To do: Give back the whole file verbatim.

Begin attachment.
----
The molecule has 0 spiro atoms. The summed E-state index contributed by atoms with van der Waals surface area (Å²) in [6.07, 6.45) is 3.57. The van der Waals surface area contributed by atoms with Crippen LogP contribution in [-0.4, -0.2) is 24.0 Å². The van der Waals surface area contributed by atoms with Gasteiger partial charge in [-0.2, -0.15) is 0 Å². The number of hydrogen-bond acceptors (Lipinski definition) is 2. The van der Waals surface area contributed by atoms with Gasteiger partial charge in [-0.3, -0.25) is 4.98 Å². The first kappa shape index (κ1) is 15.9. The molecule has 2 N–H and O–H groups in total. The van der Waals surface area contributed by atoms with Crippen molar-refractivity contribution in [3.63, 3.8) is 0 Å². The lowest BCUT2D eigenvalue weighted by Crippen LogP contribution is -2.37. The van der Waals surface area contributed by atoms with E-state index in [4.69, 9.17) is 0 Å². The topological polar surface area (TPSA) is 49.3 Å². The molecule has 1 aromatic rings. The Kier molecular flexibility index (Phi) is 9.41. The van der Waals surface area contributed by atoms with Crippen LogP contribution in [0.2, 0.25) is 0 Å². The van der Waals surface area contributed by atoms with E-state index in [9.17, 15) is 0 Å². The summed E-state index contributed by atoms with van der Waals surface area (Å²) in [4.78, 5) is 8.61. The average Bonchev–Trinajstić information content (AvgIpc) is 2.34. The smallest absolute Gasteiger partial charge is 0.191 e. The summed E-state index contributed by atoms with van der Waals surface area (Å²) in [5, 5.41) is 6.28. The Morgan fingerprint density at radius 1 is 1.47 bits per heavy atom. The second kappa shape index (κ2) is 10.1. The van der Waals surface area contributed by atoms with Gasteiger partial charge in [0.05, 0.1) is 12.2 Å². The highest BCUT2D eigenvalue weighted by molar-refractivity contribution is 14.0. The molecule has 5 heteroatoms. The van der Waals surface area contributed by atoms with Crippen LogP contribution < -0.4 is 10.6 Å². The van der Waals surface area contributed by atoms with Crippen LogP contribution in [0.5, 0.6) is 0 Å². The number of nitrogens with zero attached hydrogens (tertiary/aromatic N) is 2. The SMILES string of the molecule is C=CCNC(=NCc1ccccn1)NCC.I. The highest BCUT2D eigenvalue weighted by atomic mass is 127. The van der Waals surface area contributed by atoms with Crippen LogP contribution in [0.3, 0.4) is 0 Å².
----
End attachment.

The molecule has 0 spiro atoms. The summed E-state index contributed by atoms with van der Waals surface area (Å²) in [6.07, 6.45) is 3.57. The van der Waals surface area contributed by atoms with Crippen LogP contribution in [-0.4, -0.2) is 24.0 Å². The van der Waals surface area contributed by atoms with Gasteiger partial charge in [-0.2, -0.15) is 0 Å². The number of hydrogen-bond acceptors (Lipinski definition) is 2. The van der Waals surface area contributed by atoms with Gasteiger partial charge in [-0.3, -0.25) is 4.98 Å². The first kappa shape index (κ1) is 15.9. The molecule has 2 N–H and O–H groups in total. The van der Waals surface area contributed by atoms with Crippen molar-refractivity contribution in [3.63, 3.8) is 0 Å². The lowest BCUT2D eigenvalue weighted by Crippen LogP contribution is -2.37. The van der Waals surface area contributed by atoms with E-state index in [4.69, 9.17) is 0 Å². The topological polar surface area (TPSA) is 49.3 Å². The molecule has 1 aromatic rings. The Kier molecular flexibility index (Phi) is 9.41. The van der Waals surface area contributed by atoms with Crippen LogP contribution in [0.2, 0.25) is 0 Å². The van der Waals surface area contributed by atoms with E-state index in [9.17, 15) is 0 Å². The summed E-state index contributed by atoms with van der Waals surface area (Å²) in [4.78, 5) is 8.61. The average Bonchev–Trinajstić information content (AvgIpc) is 2.34. The smallest absolute Gasteiger partial charge is 0.191 e. The summed E-state index contributed by atoms with van der Waals surface area (Å²) in [5, 5.41) is 6.28. The Morgan fingerprint density at radius 1 is 1.47 bits per heavy atom. The second kappa shape index (κ2) is 10.1. The van der Waals surface area contributed by atoms with Gasteiger partial charge in [0.05, 0.1) is 12.2 Å². The highest BCUT2D eigenvalue weighted by molar-refractivity contribution is 14.0. The molecule has 5 heteroatoms. The van der Waals surface area contributed by atoms with Crippen LogP contribution < -0.4 is 10.6 Å². The van der Waals surface area contributed by atoms with Crippen LogP contribution in [0.5, 0.6) is 0 Å². The number of nitrogens with zero attached hydrogens (tertiary/aromatic N) is 2. The SMILES string of the molecule is C=CCNC(=NCc1ccccn1)NCC.I. The highest BCUT2D eigenvalue weighted by atomic mass is 127. The van der Waals surface area contributed by atoms with Crippen LogP contribution in [0.3, 0.4) is 0 Å².